Oedipus Rex or Oedipus the King

Aristotle defined a tragic flaw as consisting of "error and fatalities." What errors does Oedipus make?


Asked by
Last updated by jill d #170087
Answers 1
Add Yours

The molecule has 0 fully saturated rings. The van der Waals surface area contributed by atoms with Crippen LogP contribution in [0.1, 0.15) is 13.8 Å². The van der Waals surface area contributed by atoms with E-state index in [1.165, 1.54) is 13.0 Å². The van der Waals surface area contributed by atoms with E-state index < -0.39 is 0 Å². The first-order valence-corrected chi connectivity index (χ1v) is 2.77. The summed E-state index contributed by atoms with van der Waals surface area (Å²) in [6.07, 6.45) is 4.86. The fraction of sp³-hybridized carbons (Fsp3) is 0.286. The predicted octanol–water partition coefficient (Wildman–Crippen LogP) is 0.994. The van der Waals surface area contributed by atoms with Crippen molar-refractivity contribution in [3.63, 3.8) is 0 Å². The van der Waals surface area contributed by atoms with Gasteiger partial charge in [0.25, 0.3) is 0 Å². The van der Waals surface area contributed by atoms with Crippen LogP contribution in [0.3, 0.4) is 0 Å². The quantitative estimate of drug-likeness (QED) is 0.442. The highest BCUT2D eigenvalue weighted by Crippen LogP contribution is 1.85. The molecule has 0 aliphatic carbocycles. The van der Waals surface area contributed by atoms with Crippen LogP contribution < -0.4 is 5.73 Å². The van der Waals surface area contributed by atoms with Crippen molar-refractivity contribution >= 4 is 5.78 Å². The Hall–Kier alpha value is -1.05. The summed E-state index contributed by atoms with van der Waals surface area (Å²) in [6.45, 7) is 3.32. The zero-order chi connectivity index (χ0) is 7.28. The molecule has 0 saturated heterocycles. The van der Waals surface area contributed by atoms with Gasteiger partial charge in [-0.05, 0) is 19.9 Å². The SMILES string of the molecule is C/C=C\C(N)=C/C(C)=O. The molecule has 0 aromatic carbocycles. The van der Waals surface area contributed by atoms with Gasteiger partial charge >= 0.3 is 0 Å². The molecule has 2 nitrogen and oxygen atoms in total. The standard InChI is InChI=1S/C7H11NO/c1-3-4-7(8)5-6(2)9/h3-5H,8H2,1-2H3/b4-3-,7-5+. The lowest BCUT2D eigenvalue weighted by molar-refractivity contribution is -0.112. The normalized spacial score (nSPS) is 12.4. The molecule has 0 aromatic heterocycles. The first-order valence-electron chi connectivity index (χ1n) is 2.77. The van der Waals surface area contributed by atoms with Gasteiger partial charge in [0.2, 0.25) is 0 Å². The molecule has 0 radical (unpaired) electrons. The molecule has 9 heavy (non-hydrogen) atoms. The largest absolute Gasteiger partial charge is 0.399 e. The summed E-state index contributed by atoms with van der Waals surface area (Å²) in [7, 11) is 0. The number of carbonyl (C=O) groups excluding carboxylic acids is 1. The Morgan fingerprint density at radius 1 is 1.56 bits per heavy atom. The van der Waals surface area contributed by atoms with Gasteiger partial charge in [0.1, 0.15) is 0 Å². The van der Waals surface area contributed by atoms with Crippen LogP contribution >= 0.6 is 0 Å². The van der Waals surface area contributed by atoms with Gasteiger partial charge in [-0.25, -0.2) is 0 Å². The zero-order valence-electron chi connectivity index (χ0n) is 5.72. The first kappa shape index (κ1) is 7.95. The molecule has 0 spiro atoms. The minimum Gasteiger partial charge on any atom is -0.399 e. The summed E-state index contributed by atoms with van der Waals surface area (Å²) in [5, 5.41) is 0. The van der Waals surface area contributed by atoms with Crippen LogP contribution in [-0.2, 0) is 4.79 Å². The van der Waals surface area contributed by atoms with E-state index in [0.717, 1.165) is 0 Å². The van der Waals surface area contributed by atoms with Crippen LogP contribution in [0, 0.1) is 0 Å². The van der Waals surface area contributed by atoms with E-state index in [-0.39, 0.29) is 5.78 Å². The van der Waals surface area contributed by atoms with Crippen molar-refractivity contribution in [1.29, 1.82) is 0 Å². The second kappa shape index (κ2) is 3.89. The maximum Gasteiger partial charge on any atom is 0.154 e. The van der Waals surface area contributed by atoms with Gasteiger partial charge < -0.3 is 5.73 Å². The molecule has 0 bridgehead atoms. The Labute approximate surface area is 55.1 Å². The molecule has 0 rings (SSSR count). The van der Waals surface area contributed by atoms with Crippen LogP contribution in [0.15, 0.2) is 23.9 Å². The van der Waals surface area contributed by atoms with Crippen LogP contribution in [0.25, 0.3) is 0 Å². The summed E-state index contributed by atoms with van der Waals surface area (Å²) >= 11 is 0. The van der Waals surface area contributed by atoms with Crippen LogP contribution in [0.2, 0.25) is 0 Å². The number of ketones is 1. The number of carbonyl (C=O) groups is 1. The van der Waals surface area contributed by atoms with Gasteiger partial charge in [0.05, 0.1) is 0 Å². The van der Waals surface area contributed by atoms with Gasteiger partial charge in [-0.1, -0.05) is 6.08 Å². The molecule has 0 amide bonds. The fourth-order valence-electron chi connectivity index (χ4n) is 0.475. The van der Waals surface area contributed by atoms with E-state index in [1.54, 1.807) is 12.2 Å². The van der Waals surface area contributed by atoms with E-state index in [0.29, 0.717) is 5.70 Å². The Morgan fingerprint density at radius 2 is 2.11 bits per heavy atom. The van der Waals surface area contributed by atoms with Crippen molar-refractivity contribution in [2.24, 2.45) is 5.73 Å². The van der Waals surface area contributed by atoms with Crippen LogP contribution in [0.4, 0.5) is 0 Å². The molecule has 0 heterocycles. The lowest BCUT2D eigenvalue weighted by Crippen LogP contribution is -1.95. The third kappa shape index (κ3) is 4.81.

What is key to remember in analyzing this opening section of the play is the first glimpse Sophocles’ gives us of Oedipus’ deeper character. Sophocles starts the tragedy when Oedipus’ fortune is at its very height – he has solved the riddle and is a prosperous, respected king with wife and children. Note how many times in this early section of the play he is referred to as Oedipus the ‘great’. Some commentators have also found in Oedipus an unpleasant arrogance or pride – a sense of self-regard – which might be considered a ‘tragic flaw’ (an idea that seems to come from a mistranslation of the word hamartia meaning ‘mistake’). One might also suggest that Oedipus’ pride is manifest in his identification of himself with Thebes, the city - and of the way he takes up the challenge of finding the murderer in order to secure his own kingship.